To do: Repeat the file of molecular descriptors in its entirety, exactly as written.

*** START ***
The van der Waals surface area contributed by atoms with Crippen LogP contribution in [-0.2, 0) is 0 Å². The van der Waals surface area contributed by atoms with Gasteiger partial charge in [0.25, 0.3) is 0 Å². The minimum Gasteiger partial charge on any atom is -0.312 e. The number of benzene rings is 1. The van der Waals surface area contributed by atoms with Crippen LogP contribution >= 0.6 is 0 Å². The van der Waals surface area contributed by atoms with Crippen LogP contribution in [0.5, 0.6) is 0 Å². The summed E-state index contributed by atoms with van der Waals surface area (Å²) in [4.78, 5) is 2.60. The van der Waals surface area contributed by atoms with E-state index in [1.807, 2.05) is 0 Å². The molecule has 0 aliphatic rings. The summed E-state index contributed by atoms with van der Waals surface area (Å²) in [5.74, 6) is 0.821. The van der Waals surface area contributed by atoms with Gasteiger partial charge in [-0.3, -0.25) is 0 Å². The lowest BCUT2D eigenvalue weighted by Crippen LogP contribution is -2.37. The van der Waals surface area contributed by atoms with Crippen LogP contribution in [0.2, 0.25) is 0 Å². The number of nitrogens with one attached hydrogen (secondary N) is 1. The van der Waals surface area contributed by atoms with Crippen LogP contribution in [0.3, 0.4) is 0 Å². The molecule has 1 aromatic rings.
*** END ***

The van der Waals surface area contributed by atoms with Crippen LogP contribution in [-0.2, 0) is 0 Å². The van der Waals surface area contributed by atoms with Gasteiger partial charge in [0.25, 0.3) is 0 Å². The minimum Gasteiger partial charge on any atom is -0.312 e. The number of benzene rings is 1. The van der Waals surface area contributed by atoms with Crippen LogP contribution >= 0.6 is 0 Å². The van der Waals surface area contributed by atoms with Crippen LogP contribution in [0.5, 0.6) is 0 Å². The summed E-state index contributed by atoms with van der Waals surface area (Å²) in [4.78, 5) is 2.60. The van der Waals surface area contributed by atoms with E-state index in [1.807, 2.05) is 0 Å². The molecule has 0 aliphatic rings. The summed E-state index contributed by atoms with van der Waals surface area (Å²) in [5.74, 6) is 0.821. The van der Waals surface area contributed by atoms with Gasteiger partial charge in [-0.3, -0.25) is 0 Å². The lowest BCUT2D eigenvalue weighted by Crippen LogP contribution is -2.37. The van der Waals surface area contributed by atoms with Crippen LogP contribution in [0.2, 0.25) is 0 Å². The number of nitrogens with one attached hydrogen (secondary N) is 1. The van der Waals surface area contributed by atoms with Crippen LogP contribution in [0.3, 0.4) is 0 Å². The molecule has 1 aromatic rings.